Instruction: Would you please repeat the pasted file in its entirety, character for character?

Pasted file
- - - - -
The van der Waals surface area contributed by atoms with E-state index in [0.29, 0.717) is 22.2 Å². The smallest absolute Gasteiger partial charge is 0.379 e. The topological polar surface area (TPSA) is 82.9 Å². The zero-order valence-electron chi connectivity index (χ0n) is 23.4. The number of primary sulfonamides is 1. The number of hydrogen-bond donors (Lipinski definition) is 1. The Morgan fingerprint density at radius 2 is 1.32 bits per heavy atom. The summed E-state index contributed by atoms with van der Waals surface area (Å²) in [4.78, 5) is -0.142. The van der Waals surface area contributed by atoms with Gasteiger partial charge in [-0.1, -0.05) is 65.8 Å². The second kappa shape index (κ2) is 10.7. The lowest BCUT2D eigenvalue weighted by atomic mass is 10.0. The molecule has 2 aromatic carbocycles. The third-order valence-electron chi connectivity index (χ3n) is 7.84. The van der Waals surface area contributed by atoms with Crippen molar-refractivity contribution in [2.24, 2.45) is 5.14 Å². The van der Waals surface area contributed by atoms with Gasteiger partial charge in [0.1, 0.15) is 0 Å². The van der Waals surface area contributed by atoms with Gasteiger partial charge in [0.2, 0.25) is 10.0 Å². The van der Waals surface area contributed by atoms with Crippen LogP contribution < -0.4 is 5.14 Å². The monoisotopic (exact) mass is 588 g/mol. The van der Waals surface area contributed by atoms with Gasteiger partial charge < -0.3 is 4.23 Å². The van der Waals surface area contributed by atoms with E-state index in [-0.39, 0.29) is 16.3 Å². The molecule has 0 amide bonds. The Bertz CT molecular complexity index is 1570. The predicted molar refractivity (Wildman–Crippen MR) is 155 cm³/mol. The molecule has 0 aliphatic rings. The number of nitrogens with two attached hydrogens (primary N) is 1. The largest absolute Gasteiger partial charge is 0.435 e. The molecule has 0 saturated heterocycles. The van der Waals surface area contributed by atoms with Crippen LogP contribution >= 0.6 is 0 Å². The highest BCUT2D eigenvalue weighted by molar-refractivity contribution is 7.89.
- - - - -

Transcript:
The van der Waals surface area contributed by atoms with E-state index in [0.29, 0.717) is 22.2 Å². The smallest absolute Gasteiger partial charge is 0.379 e. The topological polar surface area (TPSA) is 82.9 Å². The zero-order valence-electron chi connectivity index (χ0n) is 23.4. The number of primary sulfonamides is 1. The number of hydrogen-bond donors (Lipinski definition) is 1. The Morgan fingerprint density at radius 2 is 1.32 bits per heavy atom. The summed E-state index contributed by atoms with van der Waals surface area (Å²) in [4.78, 5) is -0.142. The van der Waals surface area contributed by atoms with Gasteiger partial charge in [-0.1, -0.05) is 65.8 Å². The second kappa shape index (κ2) is 10.7. The lowest BCUT2D eigenvalue weighted by atomic mass is 10.0. The molecule has 2 aromatic carbocycles. The third-order valence-electron chi connectivity index (χ3n) is 7.84. The van der Waals surface area contributed by atoms with Crippen molar-refractivity contribution in [2.24, 2.45) is 5.14 Å². The van der Waals surface area contributed by atoms with Gasteiger partial charge in [0.1, 0.15) is 0 Å². The van der Waals surface area contributed by atoms with Gasteiger partial charge in [0.2, 0.25) is 10.0 Å². The van der Waals surface area contributed by atoms with Crippen LogP contribution < -0.4 is 5.14 Å². The monoisotopic (exact) mass is 588 g/mol. The van der Waals surface area contributed by atoms with Gasteiger partial charge < -0.3 is 4.23 Å². The van der Waals surface area contributed by atoms with E-state index in [-0.39, 0.29) is 16.3 Å². The molecule has 0 amide bonds. The Bertz CT molecular complexity index is 1570. The predicted molar refractivity (Wildman–Crippen MR) is 155 cm³/mol. The molecule has 0 aliphatic rings. The number of nitrogens with two attached hydrogens (primary N) is 1. The largest absolute Gasteiger partial charge is 0.435 e. The molecule has 0 saturated heterocycles. The van der Waals surface area contributed by atoms with Crippen LogP contribution >= 0.6 is 0 Å². The highest BCUT2D eigenvalue weighted by molar-refractivity contribution is 7.89.